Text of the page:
Leilani Dowding predicts 'more lockdowns in September'
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Leilani Dowding is no stranger when it comes to airing what is on her mind and she certainly hasn’t held back with her thoughts on the Olympic Games. The former model has shared her dismay after Laurel Hubbard competed in the women’s weightlifting round during Tokyo 2020.
I don’t think somebody who was born a male should be competing against women.
Laurel, 43, was selected for the women’s weightlifting team, after the qualifying requirements were modified.
The New Zealand national had previously competed in men’s events before she came out as transgender back in 2013.
While some argued that she had an unfair advantage, many have praised the Olympic committee after it was announced that Laurel would be competing.
Now, former Page 3 model Leilani Dowding has criticised the decision, saying she is not a fan.
Speaking exclusively to Express.co.uk, Leilani said: “I’m not a fan, I don’t think somebody who was born a male should be competing against women.”
Speaking more generally, Bournemouth-born Leilani continued: “I don’t advocate people younger than 16 being given drugs to change their hormones.”
Leilani went on to claim that Laurel had “taken the spot of a female” during the games.
She claimed that it’s “dangerous territory” following the news that trans YouTuber Chris Chan, 39, was filed as female in a prison report and will be jailed with women – after being arrested for allegedly raping her mother who suffers from dementia and is being held in Central Virginia Regional Jail, without bail on suspicion of incest, a crime punishable by 12 years in prison.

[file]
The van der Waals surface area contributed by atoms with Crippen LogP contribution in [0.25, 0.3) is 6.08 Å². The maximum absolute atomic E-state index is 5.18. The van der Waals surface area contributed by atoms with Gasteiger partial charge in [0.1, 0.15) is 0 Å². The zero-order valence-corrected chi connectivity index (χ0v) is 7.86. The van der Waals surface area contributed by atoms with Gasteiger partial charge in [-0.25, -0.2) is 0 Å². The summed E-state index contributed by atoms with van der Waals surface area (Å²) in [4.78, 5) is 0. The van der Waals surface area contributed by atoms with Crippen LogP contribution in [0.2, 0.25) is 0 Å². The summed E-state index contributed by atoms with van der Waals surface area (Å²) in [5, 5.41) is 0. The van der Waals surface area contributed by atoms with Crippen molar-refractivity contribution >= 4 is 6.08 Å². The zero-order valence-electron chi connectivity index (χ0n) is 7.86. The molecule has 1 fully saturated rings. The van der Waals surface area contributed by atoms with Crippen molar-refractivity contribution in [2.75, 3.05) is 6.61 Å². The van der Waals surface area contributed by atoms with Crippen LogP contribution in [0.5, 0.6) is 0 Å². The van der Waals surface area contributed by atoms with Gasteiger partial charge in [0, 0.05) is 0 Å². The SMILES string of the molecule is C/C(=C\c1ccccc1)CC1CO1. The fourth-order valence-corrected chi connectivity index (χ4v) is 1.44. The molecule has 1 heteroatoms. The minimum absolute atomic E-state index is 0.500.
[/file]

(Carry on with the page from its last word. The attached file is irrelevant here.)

The former Real Housewives of Cheshire star claimed: “So, you know, for males and females to compete against each other, it is irrelevant if a male or female could win.
“But for something where it’s a symbol of strength is a whole completely different ballgame, really.”
Laurel competed in the women’s 87kg weightlifting category in Tokyo but struggled with three failed snatch lifts, placing her last.
While making history as the first trans athlete, Laurel was also the oldest person to compete at an Olympic Games.
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Speaking about the reaction she received, Laurel said: “I am grateful and humbled by the kindness and support that has been given to me by so many New Zealanders.”
The decision to allow Laurel to compete came after the International Olympic Committee ruled in 2015 that transgender athletes would be allowed to compete as females, should their testosterone levels be below a certain amount.
Richie Patterson, head of Olympic Weightlifting New Zealand, stated that Laurel had shown “grit and perseverance” in her recovery from an injury in 2018 that threatened her career.
Laurel made a rapid recovery after suffering an injury to her arm at the 2018 Commonwealth Games.
After being selected for the 2020 Olympics, she said: “When I broke my arm at the Commonwealth Games three years ago, I was advised that my sporting career had likely reached its end.
“But your support, your encouragement, and your ‘aroha’ [affection] carried me through the darkness.”
The athlete lived as a male for 35 years but didn’t compete in international lifting until she had transitioned.
However, in 2017, she revealed that she took up weightlifting when living as a male in order to make herself feel more masculine.
Since her transition, Laurel has gone on to win several titles including a gold at the 2017 and 2019 Commonwealth Champions.
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